Marketing strategy is the body of thought you undertake to analyze, consider and address your market. The end result of your critical thinking process is the distillation of your strategy into a roadmap for navigation with a clear explanation of your rationale. Your strategy should articulate where you are going and why. Most importantly, it should frame this direction with respect to your client/customer/user.
By investing the time and effort into building a robust strategy, you gain a touchpoint and reference for any company decision that affects your customer interaction. A good marketing strategy will outline priorities, articulate direction, and capture ideas.
How to make a marketing strategy even more effective? Document it -- create a marketing plan -- and make it accessible, so that your team is literally on the same page (or link.) It’s much easier to make progress when all oars are in the water and rowing together.
Note that a marketing strategy is a time-based entity. Therefore, it needs to be re-evaluated and updated, as your market or market’s needs change. Depending on your industry, this may be a frequent revisit. You may want to gain additional diagnostics about the success of your strategy and plan. You might want to design and apply key metrics, such as cost of customer acquisition, increase in monthly recurring revenue or freemium conversion rates. This feedback will also help you test your key assumptions.
Go to Market Strategy
Finally, I’d like to address the trendy use of the term “go to market strategy.” You should only use this term if you are a startup, just entering the field. If you are an established business, you aren’t “going” to the market; you’d better be there already. . . unless you intend to breach a new market, or shift to new customers.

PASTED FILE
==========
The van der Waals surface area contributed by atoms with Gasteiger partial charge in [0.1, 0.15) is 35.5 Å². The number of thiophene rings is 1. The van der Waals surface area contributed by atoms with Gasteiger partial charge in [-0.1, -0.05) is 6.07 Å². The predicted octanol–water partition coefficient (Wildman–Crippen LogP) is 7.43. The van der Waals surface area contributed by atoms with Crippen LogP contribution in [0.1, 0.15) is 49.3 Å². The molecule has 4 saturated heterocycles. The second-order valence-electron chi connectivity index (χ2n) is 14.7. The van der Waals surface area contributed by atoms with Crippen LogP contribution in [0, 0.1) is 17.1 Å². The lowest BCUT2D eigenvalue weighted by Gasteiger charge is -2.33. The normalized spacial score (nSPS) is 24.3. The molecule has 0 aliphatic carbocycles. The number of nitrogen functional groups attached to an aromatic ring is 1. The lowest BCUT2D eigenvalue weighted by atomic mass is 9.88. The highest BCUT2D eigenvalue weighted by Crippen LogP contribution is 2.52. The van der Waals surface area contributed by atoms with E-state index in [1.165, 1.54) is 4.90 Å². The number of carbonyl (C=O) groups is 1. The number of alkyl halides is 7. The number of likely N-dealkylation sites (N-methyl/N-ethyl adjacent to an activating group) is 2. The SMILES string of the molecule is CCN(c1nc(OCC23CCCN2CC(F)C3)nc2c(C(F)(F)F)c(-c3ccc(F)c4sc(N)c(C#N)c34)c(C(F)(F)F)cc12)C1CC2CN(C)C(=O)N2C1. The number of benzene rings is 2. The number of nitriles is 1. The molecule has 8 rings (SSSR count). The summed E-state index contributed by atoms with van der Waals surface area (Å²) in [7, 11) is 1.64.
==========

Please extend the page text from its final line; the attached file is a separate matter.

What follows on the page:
A go to market strategy is really a tactical plan for overcoming inertia and reaching your customers. “If we build it, they will come,” is not an acceptable go to market strategy. A go to market strategy addresses the last mile, the final link between you and your customer. It answers the question, “how?”
It’s a favorite curveball question asked by venture capitalists and investors because it demonstrates how you think, or even whether you’ve thought deeply enough. It will also show how responsible you might be as a steward of their investment.
Too often, I’ve seen startup founders describe their go to market strategy as a list of ways they can communicate with the market: “We plan to use social media, including LinkedIn and Twitter to announce product updates.” That’s not really a strategy, or even a tactical plan. That’s a menu list of tactics available for use.
When I hear SaaS companies talk about GTM, it’s usually in the context of user acquisition. This used to be called “sales.” But, in a digital world, you may want to think of it as a fusion of marketing communications with the sales function.
For other technical or industrial B2B companies, a go to market strategy needs to address the unique way you plan to reach a wide range of potential buyers and buying influencers. Targeted communications are required, in addition to careful consideration of the channel used for closing sales.
Think of your go to market strategy as the critical phase in your customer relationship to take the next step -- to move a contact from target to user, or from trial to purchase. If you have created an effective marketing strategy on which your GTM is based, this is the moment where you are reaching your customer with targeted messaging and meaningful value propositions. This is the place where your branding, communications, and relationship-building efforts take center stage. It’s the culmination of all your hard work and planning. It’s an exciting point in time and space where you can get closer to your customers and dive into their feedback for future innovation.
But, if you take shortcuts and lead with a go to market strategy that bypasses the process of marketing strategy, and ignores fundamental principles of marketing, you may find yourself quickly enmeshed in tactics that may hamper your own growth with misdirection and chaos.
The friction caused by an inefficient misalignment of marketing effort will sap your time and money and ultimately hamper your corporate growth.